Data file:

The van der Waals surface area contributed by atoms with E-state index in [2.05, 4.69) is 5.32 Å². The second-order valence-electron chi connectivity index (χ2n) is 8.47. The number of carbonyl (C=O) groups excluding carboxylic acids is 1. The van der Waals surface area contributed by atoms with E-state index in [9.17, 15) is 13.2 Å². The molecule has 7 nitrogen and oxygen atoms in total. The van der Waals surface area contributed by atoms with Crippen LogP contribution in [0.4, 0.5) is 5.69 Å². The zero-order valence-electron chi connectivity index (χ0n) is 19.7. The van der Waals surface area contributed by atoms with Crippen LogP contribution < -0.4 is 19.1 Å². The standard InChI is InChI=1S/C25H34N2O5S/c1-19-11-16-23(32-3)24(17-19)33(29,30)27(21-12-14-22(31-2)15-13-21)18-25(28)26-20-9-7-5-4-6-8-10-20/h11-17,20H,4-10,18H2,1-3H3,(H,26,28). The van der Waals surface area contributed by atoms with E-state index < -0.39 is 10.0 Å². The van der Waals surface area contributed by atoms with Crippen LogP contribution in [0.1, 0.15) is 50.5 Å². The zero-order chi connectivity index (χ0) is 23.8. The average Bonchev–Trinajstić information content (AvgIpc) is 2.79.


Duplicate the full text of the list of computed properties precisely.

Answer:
The van der Waals surface area contributed by atoms with E-state index in [2.05, 4.69) is 5.32 Å². The second-order valence-electron chi connectivity index (χ2n) is 8.47. The number of carbonyl (C=O) groups excluding carboxylic acids is 1. The van der Waals surface area contributed by atoms with E-state index in [9.17, 15) is 13.2 Å². The molecule has 7 nitrogen and oxygen atoms in total. The van der Waals surface area contributed by atoms with Crippen LogP contribution in [0.4, 0.5) is 5.69 Å². The zero-order valence-electron chi connectivity index (χ0n) is 19.7. The van der Waals surface area contributed by atoms with Crippen LogP contribution < -0.4 is 19.1 Å². The standard InChI is InChI=1S/C25H34N2O5S/c1-19-11-16-23(32-3)24(17-19)33(29,30)27(21-12-14-22(31-2)15-13-21)18-25(28)26-20-9-7-5-4-6-8-10-20/h11-17,20H,4-10,18H2,1-3H3,(H,26,28). The van der Waals surface area contributed by atoms with E-state index < -0.39 is 10.0 Å². The van der Waals surface area contributed by atoms with Crippen LogP contribution in [0.1, 0.15) is 50.5 Å². The zero-order chi connectivity index (χ0) is 23.8. The average Bonchev–Trinajstić information content (AvgIpc) is 2.79.